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    HA! This reminds me of a case-study I read about in college.

    An experiment was conducted where several college students got themselves purposely admitted, as an experiment, to in-patient health-care facilities (mental), and they were admitted for no other reason than they said they were "hearing voices". They were all healthy.

    Part of the experiment, was that after admission, the students said that the voices "went away" and they no longer heard them....and after one week they told their therapists that they were there for an experiment, that they didn't really hear voices and was requesting discharge...part of the experiment was to see how long they would stay until they were discharged.

    Guess who were the first people to notice the student "patients" were normal.....the other psych ward patients. THAT'S SCARY!

    I think the students spent anywhere from 2 weeks to 3 months in the facility and one facility had a psychiatrist that was trying to get a court-order to keep him there before the professor conducting the experiment had to call authorities and verify that the student was in-fact, telling the truth.
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    Quote from BSNtobe2009
    HA! This reminds me of a case-study I read about in college.

    An experiment was conducted where several college students got themselves purposely admitted, as an experiment, to in-patient health-care facilities (mental), and they were admitted for no other reason than they said they were "hearing voices". They were all healthy.

    Part of the experiment, was that after admission, the students said that the voices "went away" and they no longer heard them....and after one week they told their therapists that they were there for an experiment, that they didn't really hear voices and was requesting discharge...part of the experiment was to see how long they would stay until they were discharged.

    Guess who were the first people to notice the student "patients" were normal.....the other psych ward patients. THAT'S SCARY!

    I think the students spent anywhere from 2 weeks to 3 months in the facility and one facility had a psychiatrist that was trying to get a court-order to keep him there before the professor conducting the experiment had to call authorities and verify that the student was in-fact, telling the truth.

    Interesting! And after working at this hospital for five months now, I can tell you that I TOTALLY believe it. There are patients here that the staff will swear up and down, do NOT need to be here, but it just seems like the docs will keep them and keep them and keep them... Now the part about the psych patients being able to tell that the students were normal... that is truly fascinating.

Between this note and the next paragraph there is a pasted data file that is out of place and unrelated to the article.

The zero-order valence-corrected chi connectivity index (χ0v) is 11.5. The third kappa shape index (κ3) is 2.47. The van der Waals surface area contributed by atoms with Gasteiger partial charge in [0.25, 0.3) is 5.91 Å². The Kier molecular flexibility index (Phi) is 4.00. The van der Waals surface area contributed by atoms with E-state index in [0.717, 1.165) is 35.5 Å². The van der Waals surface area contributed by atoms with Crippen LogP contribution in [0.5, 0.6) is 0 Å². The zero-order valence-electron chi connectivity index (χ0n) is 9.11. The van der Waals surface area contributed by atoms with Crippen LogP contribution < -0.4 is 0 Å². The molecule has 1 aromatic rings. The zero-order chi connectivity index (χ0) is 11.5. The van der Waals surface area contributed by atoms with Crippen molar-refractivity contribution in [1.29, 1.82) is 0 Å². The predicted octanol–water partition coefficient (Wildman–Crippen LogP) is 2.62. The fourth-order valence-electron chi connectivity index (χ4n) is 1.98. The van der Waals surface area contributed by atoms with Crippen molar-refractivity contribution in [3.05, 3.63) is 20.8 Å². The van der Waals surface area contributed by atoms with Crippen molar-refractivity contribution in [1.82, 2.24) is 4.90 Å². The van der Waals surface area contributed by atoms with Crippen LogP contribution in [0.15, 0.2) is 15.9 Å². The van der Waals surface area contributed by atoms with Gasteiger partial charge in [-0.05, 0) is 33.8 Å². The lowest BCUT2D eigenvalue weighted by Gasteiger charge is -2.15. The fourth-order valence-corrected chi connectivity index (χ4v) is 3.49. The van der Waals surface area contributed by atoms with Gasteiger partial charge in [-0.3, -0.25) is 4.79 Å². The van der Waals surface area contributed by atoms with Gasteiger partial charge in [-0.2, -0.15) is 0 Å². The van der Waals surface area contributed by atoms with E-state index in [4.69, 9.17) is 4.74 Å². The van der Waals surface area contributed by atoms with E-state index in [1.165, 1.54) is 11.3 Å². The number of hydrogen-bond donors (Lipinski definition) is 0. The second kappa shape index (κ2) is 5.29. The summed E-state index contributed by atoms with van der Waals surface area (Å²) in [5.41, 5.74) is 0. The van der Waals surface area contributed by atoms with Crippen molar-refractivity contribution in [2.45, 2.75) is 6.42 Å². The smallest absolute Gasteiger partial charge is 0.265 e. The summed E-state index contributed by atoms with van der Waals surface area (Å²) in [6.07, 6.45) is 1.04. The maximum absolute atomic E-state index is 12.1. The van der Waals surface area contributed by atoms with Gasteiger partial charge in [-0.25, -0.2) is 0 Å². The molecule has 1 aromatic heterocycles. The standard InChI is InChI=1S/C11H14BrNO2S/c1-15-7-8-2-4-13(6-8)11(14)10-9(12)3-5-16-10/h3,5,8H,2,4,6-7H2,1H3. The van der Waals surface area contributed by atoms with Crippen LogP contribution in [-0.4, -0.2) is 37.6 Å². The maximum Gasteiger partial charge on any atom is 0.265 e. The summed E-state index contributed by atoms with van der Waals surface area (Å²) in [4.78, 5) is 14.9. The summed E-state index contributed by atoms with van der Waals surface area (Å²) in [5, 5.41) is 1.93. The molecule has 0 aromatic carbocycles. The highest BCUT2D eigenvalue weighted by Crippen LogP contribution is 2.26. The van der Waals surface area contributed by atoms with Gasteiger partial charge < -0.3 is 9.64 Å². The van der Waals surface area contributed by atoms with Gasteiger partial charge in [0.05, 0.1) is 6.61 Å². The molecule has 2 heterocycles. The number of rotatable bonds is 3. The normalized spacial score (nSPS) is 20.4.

11. 0
    The only problem I have w/this,..is that the focus is on "non medical" care,..it is very frustrating for someone to complain about the food, or how long it took to get that extra warm blanket, but they often have no idea that I noticed the pauses on the monitor and called the Dr to have meds changed, or noticed the subtle rales, the decrease in output, the slight swelling of the feet,...called the Dr to get an extra dose of Lasix before things got really bad,..they don't realize that I titrated their Cardizem gtt, changing the rate 12 times durring my shift according to my assessment, or noticed the fact that their accu checks have been >200 the last 5 times so called the Dr to have changes made w/diabetic meds,..(all things our cutomer service reps did not/could not do!)...It isn't that I think these other things aren't important,...but they aren't always a priority and should be the responsibility of someone other than the nurse.

    I posted to another thread that my evaluation is now based on %60 customer service and only %40 on technical skills and nursing performance,..again that is insulting,..aaarrggghhhhhh,..I won't go off on my "World Class Customer Service" tirade,.......I won't,.I will breath instead :smackingf
  12. 0
    Totally agree with the poster above. How can a lay person with no nursing experience judge your nursing skills? They can't. If facilities were genuine about improving "customer service", they would HIRE ENOUGH STAFF to enable people to go "the extra mile" for patients.